Many reasons for cheer may be cited in response to data issued last week by the North American Millers’ Association pointing to a heady pace of U.S. flour production during the past four quarters. The data, including a record second-quarter production figure indicated at 104,899,000 cwts, suggest U.S. flour mills are on track for production in 2013 that would be the largest ever.

During any given year over the past 40, the idea that record flour production was going to be achieved more often than not would have been greeted as a ho-hum observation. After all, from the mid-1970s through the 1980s and 1990s, record outputs were the norm, not the exception. During this long period, no more than three years elapsed between one year of record flour production and the next. In the 26 years between 1976 and 2000, the industry achieved all-time highs in production in every year but 6. The consistency of growth during this period has made the subsequent 12-year drought in new records that much more difficult.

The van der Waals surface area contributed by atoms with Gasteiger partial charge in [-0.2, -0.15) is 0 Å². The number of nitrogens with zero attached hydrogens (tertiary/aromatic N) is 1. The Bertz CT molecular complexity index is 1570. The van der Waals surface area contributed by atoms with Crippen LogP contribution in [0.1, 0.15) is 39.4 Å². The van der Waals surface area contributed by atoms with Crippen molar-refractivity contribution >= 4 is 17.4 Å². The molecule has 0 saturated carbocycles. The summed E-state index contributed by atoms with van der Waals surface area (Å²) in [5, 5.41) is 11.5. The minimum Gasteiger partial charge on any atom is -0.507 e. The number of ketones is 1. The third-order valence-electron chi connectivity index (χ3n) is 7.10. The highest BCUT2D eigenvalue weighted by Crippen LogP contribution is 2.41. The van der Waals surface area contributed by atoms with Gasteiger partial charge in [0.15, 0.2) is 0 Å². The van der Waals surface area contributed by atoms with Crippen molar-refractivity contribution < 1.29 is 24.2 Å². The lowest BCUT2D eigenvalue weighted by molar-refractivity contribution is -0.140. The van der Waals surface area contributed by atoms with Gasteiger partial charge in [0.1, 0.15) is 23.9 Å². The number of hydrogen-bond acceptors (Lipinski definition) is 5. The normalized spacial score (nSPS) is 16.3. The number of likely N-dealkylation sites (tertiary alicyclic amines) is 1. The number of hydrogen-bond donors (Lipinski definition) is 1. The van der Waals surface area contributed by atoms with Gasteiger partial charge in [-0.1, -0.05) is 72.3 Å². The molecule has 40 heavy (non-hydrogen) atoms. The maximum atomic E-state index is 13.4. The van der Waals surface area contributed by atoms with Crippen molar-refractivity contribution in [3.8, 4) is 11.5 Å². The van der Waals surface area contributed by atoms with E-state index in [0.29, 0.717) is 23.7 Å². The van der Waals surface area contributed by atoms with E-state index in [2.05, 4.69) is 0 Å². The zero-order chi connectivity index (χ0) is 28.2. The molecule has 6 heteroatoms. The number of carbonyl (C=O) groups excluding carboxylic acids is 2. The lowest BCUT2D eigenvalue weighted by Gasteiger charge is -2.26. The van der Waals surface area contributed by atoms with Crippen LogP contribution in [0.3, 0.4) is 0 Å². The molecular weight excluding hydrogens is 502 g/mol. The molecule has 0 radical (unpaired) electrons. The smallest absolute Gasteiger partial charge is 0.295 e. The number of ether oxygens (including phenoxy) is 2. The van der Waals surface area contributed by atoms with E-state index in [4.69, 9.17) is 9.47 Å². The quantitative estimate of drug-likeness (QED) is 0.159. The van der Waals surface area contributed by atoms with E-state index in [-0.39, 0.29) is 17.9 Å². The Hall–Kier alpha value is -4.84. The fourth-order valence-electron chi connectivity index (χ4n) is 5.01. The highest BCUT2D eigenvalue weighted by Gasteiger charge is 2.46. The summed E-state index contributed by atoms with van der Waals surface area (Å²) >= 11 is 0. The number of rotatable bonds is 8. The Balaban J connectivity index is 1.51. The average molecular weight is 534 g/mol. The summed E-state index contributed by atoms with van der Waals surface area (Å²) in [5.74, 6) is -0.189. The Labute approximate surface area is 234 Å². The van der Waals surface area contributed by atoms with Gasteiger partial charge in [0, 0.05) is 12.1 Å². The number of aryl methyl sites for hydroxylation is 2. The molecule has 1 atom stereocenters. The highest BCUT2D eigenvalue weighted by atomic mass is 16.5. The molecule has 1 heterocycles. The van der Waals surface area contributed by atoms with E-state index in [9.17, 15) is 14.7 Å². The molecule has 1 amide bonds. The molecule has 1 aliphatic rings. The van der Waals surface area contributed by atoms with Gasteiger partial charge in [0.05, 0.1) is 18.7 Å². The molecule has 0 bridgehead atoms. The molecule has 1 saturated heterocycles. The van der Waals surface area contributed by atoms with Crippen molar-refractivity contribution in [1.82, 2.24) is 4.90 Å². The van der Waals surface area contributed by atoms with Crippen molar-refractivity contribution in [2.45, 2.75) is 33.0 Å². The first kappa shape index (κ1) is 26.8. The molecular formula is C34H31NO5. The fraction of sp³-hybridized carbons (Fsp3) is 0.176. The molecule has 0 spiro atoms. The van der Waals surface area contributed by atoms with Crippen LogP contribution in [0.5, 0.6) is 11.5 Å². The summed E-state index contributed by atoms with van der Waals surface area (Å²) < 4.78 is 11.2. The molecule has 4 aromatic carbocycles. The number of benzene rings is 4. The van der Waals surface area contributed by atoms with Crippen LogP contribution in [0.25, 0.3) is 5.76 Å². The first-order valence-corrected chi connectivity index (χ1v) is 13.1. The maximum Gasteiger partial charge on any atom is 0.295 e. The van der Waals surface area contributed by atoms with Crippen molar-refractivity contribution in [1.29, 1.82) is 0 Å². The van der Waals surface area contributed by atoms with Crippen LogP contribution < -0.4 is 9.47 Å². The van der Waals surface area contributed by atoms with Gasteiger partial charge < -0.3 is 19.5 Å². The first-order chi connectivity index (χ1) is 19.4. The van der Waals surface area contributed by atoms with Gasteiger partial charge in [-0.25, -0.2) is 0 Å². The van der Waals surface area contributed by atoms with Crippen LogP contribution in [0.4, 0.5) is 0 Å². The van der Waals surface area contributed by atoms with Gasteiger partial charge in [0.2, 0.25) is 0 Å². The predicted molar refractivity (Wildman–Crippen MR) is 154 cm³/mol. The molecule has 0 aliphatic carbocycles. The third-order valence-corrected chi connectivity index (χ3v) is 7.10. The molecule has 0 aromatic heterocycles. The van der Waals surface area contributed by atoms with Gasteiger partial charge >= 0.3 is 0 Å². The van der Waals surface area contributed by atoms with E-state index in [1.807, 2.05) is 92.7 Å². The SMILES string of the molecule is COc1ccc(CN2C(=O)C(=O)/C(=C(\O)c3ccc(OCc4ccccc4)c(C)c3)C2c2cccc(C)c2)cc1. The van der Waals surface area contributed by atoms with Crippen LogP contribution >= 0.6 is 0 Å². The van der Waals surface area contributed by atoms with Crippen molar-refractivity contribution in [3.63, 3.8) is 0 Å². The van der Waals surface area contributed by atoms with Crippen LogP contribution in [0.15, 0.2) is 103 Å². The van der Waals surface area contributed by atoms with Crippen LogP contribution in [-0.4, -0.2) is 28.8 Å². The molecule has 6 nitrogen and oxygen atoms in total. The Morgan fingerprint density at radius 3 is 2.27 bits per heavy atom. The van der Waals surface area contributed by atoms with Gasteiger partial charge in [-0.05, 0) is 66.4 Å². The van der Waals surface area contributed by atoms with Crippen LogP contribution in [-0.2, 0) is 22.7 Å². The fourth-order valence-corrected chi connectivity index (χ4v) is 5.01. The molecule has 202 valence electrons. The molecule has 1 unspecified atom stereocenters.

The positive rate of flour production attained in the 12 months hardly erases the many worrisome indicators for the industry, including disappointing baked foods volume trends in supermarkets and continuing signs that gluten avoidance is growing among consumers. Still, even with these headwinds, the flour figures affirm the underlying resilience of an industry whose products have been and will remain the bedrock of healthy American diets.